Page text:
iPad dual core Vs Android double quad core

Discussion in 'iPad' started by Menelaos, Jun 27, 2017.

  1. Menelaos macrumors newbie

    Menelaos

    Joined:
    Jun 27, 2017
    #1
    Hello folks.

    I'm about to invest in a new tablet and could do with the opinions of some more experienced people.

    I am between the iPad 32GB Wi-Fi (which features an A9 chip) and the Hussein Media pad M3 (which features a double quad-core processor.)

    My most memory heavy uses of the tablet will be photo processing with Lightroom and local web design via an on-tablet setup of Apache, MySQL and PHP. Other than that, typical web and docs use.

    Here are my two questions:

    1. Which of the two processors is most powerful? I have found some comparisons online, but could do with your opinions too.
    2. For the aforementioned needs, would you recommend one or the other?

    Thank you in advance.

    M.
     
  2. keysofanxiety macrumors 604

    keysofanxiety

    Joined:
    Nov 23, 2011
    #2
    iPad demolishes it. Much better CPU. Core count is almost completely irrelevant when per-core performance is so significantly better. Memory speed will be way better too. As will the NAND speed.

    Furthermore the Hussein Media Pad (lol, that name, seriously?) will... well, where to start. The OS won't handle multicore performance well. Android is bitterly unoptimised with RAM usage. Build quality won't be as good. Aftersales support won't be as good. Display won't be as good. Touch ID won't be as good. Applications won't be as good.

    If you consider any single aspect, the iPad takes it.
     
  3. Menelaos thread starter macrumors newbie

    Menelaos

    Joined:
    Jun 27, 2017
    #3
    Hahahahaha. Apparently autocorrect decided that Hussein is a more suitable brand name than Huawei.

    All points well noted and appreciated. Thank you.

    M.
     
  4. KGB7 Suspended

    KGB7

    Joined:
    Jun 15, 2017
    Location:
    Rockville, MD
    #4
    CNET Review
    The best Android alternative to the Apple iPad Mini 4.

    They compared it to a 2 year old iPad. This tells me that 5th gen iPad would be a better choice.

    I've been with Android for 7 years and OS is not as good as iOS imo. Plus with iOS 11 right around the corner, I strongly believe iPad will be a better choice.

    Last thing to consider. Apple customer service is one of the best. Huawei is slacking behind by a mile.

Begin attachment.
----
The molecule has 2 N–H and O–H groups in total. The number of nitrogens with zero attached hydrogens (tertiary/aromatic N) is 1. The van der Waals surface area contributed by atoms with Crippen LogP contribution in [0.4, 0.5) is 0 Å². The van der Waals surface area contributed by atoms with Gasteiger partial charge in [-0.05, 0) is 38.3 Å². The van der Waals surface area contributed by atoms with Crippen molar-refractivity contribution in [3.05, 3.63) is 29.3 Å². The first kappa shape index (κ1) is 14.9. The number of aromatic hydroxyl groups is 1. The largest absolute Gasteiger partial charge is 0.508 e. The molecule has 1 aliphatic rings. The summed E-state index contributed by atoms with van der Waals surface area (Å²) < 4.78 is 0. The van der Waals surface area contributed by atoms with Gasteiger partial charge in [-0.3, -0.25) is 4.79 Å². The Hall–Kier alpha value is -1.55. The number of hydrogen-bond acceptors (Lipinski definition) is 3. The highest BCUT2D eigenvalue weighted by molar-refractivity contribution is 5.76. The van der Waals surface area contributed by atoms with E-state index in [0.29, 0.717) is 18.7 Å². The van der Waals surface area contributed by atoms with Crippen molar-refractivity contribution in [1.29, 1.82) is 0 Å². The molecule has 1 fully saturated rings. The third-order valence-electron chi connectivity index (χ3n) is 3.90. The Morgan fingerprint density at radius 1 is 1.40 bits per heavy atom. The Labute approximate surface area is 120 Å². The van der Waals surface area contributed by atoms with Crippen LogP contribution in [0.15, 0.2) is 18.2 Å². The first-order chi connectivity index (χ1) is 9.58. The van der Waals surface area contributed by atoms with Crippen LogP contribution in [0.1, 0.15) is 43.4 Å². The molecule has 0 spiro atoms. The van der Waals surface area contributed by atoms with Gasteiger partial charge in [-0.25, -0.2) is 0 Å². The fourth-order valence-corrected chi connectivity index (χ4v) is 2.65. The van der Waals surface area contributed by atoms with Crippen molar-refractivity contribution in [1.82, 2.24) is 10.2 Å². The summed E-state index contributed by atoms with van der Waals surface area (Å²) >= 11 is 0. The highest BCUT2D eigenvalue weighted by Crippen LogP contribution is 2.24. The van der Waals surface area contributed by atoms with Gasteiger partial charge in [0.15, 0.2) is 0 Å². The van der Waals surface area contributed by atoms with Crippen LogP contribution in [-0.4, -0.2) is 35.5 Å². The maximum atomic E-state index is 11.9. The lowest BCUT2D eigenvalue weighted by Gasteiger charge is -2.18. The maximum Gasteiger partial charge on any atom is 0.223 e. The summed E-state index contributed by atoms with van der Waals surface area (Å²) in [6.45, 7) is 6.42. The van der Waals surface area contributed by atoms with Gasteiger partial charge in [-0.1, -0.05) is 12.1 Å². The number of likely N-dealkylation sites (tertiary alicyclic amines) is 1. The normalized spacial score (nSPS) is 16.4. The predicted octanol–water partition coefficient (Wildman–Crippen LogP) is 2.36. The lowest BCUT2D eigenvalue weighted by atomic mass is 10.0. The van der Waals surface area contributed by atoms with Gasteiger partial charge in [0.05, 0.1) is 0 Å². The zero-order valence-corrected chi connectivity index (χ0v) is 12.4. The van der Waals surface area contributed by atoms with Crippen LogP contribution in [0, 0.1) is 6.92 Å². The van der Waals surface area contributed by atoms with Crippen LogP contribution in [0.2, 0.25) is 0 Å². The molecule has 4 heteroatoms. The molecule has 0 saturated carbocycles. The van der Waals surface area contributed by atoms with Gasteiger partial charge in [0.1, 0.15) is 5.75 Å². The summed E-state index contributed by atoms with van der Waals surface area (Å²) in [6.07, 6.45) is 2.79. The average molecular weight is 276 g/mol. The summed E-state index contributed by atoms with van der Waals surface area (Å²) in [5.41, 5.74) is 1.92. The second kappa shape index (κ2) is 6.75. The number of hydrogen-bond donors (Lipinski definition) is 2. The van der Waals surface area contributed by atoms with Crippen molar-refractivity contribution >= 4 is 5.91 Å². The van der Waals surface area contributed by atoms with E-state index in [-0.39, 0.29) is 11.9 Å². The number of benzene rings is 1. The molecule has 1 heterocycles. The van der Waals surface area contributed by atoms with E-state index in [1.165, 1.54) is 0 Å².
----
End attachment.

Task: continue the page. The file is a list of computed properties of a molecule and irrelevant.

5. rui no onna macrumors 601

    rui no onna

    Joined:
    Oct 25, 2013
    #5
    Relative performance of the Kirin 950 (Huawei Mate 8) and Apple A9 (iPhone 6s/6s Plus).

    http://www.anandtech.com/show/9878/the-huawei-mate-8-review/4
    http://www.anandtech.com/show/9878/the-huawei-mate-8-review/5

    [​IMG]
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  6. Menelaos thread starter macrumors newbie

    Menelaos

    Joined:
    Jun 27, 2017
    #6
    This is clearly a no-brainer.

    Thank you so much everyone for the detailed replies.

    M.
     
  7. JPack macrumors 6502a

    JPack

    Joined:
    Mar 27, 2017
    #7
    Actually the Huawei Media Pad M3 performs quite closely to the A9. Huawei is one of the few companies that designs their own HiSilicon chip the way Apple does their Ax chips.

    If you trust the Geekbench scores, the M3 has a higher multi-core score while the iPad has a high single-core score. Your photo processing apps will take advantage of the multi-core aspect.
     
  8. ManyThreads, Jun 27, 2017
    Last edited: Jun 27, 2017

    ManyThreads macrumors member

    Joined:
    Jun 9, 2017
    #8
    Benchmarks don't tell you the full story these days. I use several iOS and Android devices daily and even though Apple wins some synthetic benchmarks depending on the device, some Android devices are faster and smoother in day-to-day use than some iOS devices that have better synthetic benchmarks. It's best if you can try them out yourself, I would not recommend buying anything off of benchmarks. Really at the end of the day you're buying into an ecosystem. Both offer great hardware and extremely polished software experiences, so mostly it comes down to picking Android 7/8 which is very good or iOS which is also very good. A lot of the negative things you hear is old information that does not apply today. Many things on Android are also built for multi-core use, so even though their single core performance is sometimes lower than the equivalent Apple CPU, they make up the speed in multi-core tasks. If your smartphone is one or the other, that will likely weigh on your decision as well if you like to have things consistent and sync'd cross platform.

    Also, I would ask this same question on an Android specific forum to balance out the answers - it's pretty obvious what most people here will tell you to buy ;) Good luck with your decision - you might find that a combination of devices works best for you as it does for me.

    One last thing - neither of the tablets you are looking at are going to be a speed demon in Lightroom unless they are tiny JPEG files. Even the newest iPad Pro's do not handle high volume editing of large RAW files well.
     
  9. parseckadet macrumors 6502a

    parseckadet

    Joined:
    Dec 13, 2010
    Location:
    Denver, CO
    #9
    The point that you're buying into an ecosystem is an important one. Don't just consider what you're going to purchase right now, but in the future as well. Obviously the iPad Pro blows both options out of the water, but I assume you're not including that due to cost considerations. But will that always be the case? Do you see yourself being able to upgrade to better hardware in the future? If so, will that hardware be running Android or iOS? Remember that you'll be buying apps as well, and in the future you'll be faced with the choice of staying in the same ecosystem, or re-purchasing those apps.
     

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